Adieu!

From London, October 16, O.S. 1747

So why did Mr. Collins blunder?  First he asked which cousin to compliment on such a fine meal (An insult.  The Bennet’s were well-off enough to have a cook.  Harrumph!)  Then, he proceeded to compliment them on boiled potatoes, calling such a basic and ordinary food exemplary.  Yikes!  Hopefully none of you endured this sort of exchange over Christmas dinner.

Don’t forget to come back tomorrow for Lord Chesterfield on Domestic Affairs!

Missed the previous day?  Lord Chesterfield on Friendship

Lord Chesterfield on Friendship, Day 2 REPOST

Originally posted 12/27/10

Dear Lord Chesterfield,

I find myself in a common predicament these days: I have an abundance of friends when I have no real need of them and few friends when I do. What, pray, is the difference between a true friend and friend to pass the time, and why, when in most cases companionship is not wanting, should I care?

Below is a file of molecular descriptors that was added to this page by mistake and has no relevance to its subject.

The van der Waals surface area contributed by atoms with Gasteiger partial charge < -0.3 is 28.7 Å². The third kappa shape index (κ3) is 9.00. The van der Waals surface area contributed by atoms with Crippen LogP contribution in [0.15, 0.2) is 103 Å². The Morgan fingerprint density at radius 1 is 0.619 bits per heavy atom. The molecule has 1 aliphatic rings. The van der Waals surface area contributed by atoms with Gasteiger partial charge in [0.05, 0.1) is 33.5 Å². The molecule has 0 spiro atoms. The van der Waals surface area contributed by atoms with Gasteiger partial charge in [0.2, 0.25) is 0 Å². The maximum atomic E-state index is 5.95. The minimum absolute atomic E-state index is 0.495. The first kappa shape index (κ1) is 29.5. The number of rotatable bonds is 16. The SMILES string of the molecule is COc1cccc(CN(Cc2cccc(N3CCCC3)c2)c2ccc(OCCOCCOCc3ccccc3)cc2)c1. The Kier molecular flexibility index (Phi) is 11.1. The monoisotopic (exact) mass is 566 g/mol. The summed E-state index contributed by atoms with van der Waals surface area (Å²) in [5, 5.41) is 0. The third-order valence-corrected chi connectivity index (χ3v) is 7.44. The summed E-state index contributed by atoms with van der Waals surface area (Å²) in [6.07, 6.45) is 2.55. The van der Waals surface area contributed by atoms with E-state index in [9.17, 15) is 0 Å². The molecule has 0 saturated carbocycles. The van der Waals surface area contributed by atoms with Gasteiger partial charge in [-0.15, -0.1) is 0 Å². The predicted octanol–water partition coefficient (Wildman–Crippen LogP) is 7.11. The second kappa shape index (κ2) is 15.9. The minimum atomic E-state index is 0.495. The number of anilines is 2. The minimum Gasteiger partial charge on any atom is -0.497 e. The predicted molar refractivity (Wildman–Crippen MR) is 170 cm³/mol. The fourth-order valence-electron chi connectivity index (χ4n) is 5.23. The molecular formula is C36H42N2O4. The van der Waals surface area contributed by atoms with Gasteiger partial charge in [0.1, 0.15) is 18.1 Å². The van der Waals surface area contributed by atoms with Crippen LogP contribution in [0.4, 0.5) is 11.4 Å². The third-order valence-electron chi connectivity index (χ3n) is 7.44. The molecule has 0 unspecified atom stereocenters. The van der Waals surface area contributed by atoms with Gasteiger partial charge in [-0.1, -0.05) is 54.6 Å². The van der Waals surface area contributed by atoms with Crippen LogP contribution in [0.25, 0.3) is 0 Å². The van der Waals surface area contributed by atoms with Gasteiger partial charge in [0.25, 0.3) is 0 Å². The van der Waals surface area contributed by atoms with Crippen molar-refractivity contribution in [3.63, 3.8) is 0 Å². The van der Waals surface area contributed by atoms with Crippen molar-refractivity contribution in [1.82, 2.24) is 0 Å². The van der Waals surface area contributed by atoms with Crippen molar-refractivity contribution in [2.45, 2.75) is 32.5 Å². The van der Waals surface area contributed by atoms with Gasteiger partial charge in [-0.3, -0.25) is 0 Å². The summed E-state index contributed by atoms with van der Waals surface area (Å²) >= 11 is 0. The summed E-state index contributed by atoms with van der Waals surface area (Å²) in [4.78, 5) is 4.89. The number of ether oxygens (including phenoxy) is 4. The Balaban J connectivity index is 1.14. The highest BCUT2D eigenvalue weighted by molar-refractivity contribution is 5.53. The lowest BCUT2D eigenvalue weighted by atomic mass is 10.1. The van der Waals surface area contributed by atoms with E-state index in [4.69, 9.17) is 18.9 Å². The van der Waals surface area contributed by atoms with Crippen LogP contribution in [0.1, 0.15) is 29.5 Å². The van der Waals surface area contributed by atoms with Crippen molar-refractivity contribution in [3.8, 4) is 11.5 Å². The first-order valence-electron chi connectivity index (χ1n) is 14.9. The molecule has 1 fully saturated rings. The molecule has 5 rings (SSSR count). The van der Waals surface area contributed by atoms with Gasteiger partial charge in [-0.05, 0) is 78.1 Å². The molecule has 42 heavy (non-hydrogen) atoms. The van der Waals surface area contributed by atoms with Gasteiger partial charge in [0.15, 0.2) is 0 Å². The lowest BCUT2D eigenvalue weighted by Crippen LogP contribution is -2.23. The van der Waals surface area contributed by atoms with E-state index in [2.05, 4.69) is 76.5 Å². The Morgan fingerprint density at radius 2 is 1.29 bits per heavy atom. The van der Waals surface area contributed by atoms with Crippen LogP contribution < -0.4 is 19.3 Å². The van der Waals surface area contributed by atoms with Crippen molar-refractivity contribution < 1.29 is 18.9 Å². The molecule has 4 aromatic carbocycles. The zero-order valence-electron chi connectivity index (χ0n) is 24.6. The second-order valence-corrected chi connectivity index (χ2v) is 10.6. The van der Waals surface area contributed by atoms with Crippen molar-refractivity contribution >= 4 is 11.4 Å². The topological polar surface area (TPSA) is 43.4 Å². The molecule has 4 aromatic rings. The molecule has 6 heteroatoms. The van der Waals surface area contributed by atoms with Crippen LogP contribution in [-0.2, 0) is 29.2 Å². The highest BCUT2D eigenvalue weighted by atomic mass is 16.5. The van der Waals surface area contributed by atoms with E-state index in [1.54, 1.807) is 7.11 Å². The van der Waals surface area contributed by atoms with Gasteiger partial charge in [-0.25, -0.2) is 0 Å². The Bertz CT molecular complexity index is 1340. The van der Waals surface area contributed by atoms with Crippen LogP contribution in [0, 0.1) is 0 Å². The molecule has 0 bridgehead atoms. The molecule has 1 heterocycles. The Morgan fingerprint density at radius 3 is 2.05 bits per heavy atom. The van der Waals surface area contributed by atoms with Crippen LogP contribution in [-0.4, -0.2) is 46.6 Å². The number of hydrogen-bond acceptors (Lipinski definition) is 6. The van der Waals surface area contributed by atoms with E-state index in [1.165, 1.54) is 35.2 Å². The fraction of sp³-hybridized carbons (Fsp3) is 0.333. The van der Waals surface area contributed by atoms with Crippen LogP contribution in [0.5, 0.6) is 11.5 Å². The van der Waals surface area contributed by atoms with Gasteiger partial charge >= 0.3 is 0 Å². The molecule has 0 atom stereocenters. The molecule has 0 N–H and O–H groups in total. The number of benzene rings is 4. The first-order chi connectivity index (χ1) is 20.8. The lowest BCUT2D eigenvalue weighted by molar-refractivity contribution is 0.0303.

Adrift and Addlepated

Dear Adrift and Addlepated,

People of your age have, commonly, an unguarded frankness about them; which makes them the easy prey and bubbles of the artful and the inexperienced: they look upon every knave, or fool, who tells them that he is their friend, to be really so; and pay that profession of simulated friendship, with an indiscreet and unbounded confidence, always to their loss, often to their ruin. Beware, therefore, now that you are coming into the world, of these proffered friendships. Receive them with great civility, but with great incredulity too; and pay them with compliments, but not with confidence. Do not let your vanity, and self-love, make you suppose that people become your friends at first sight, or even upon a short acquaintance. Real friendship is a slow grower; and never thrives, unless ingrafted upon a stock of known and reciprocal merit.